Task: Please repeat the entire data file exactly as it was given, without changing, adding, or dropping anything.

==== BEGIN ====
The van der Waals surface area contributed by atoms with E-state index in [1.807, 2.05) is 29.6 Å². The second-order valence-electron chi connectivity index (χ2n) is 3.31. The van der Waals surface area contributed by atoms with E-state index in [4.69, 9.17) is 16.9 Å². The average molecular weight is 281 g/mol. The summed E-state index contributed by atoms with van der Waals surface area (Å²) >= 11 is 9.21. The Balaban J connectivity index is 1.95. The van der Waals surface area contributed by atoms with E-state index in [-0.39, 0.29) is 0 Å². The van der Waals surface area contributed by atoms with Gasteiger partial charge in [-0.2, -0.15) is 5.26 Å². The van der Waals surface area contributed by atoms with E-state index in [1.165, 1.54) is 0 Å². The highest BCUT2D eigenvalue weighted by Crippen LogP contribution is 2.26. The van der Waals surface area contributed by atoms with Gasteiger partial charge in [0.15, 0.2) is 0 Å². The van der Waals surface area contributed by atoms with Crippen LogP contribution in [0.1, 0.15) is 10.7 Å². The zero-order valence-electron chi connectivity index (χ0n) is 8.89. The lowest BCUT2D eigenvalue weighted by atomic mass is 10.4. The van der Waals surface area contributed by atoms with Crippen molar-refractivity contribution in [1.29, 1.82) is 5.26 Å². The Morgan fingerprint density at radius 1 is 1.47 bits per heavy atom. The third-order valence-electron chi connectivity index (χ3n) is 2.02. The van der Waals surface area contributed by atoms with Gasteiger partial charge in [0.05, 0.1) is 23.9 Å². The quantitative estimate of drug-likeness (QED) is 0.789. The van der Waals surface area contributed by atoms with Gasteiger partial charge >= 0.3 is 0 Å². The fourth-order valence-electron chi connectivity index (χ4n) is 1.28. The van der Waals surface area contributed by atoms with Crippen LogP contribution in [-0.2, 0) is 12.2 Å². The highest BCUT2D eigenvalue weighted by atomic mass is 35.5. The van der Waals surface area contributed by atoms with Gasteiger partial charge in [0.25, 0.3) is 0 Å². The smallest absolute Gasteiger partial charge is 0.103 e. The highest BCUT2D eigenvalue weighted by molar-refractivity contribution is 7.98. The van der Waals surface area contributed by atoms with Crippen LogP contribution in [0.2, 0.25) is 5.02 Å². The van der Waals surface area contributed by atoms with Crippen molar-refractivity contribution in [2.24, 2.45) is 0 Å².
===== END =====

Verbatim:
The van der Waals surface area contributed by atoms with E-state index in [1.807, 2.05) is 29.6 Å². The second-order valence-electron chi connectivity index (χ2n) is 3.31. The van der Waals surface area contributed by atoms with E-state index in [4.69, 9.17) is 16.9 Å². The average molecular weight is 281 g/mol. The summed E-state index contributed by atoms with van der Waals surface area (Å²) >= 11 is 9.21. The Balaban J connectivity index is 1.95. The van der Waals surface area contributed by atoms with E-state index in [-0.39, 0.29) is 0 Å². The van der Waals surface area contributed by atoms with Gasteiger partial charge in [-0.2, -0.15) is 5.26 Å². The van der Waals surface area contributed by atoms with E-state index in [1.165, 1.54) is 0 Å². The highest BCUT2D eigenvalue weighted by Crippen LogP contribution is 2.26. The van der Waals surface area contributed by atoms with Gasteiger partial charge in [0.15, 0.2) is 0 Å². The van der Waals surface area contributed by atoms with Crippen LogP contribution in [0.1, 0.15) is 10.7 Å². The zero-order valence-electron chi connectivity index (χ0n) is 8.89. The lowest BCUT2D eigenvalue weighted by atomic mass is 10.4. The van der Waals surface area contributed by atoms with Crippen molar-refractivity contribution in [1.29, 1.82) is 5.26 Å². The Morgan fingerprint density at radius 1 is 1.47 bits per heavy atom. The third-order valence-electron chi connectivity index (χ3n) is 2.02. The van der Waals surface area contributed by atoms with Gasteiger partial charge in [0.05, 0.1) is 23.9 Å². The quantitative estimate of drug-likeness (QED) is 0.789. The van der Waals surface area contributed by atoms with Gasteiger partial charge >= 0.3 is 0 Å². The fourth-order valence-electron chi connectivity index (χ4n) is 1.28. The van der Waals surface area contributed by atoms with Crippen LogP contribution in [-0.2, 0) is 12.2 Å². The highest BCUT2D eigenvalue weighted by atomic mass is 35.5. The van der Waals surface area contributed by atoms with Gasteiger partial charge in [0.25, 0.3) is 0 Å². The smallest absolute Gasteiger partial charge is 0.103 e. The highest BCUT2D eigenvalue weighted by molar-refractivity contribution is 7.98. The van der Waals surface area contributed by atoms with Crippen LogP contribution in [0.2, 0.25) is 5.02 Å². The van der Waals surface area contributed by atoms with Crippen molar-refractivity contribution in [2.24, 2.45) is 0 Å².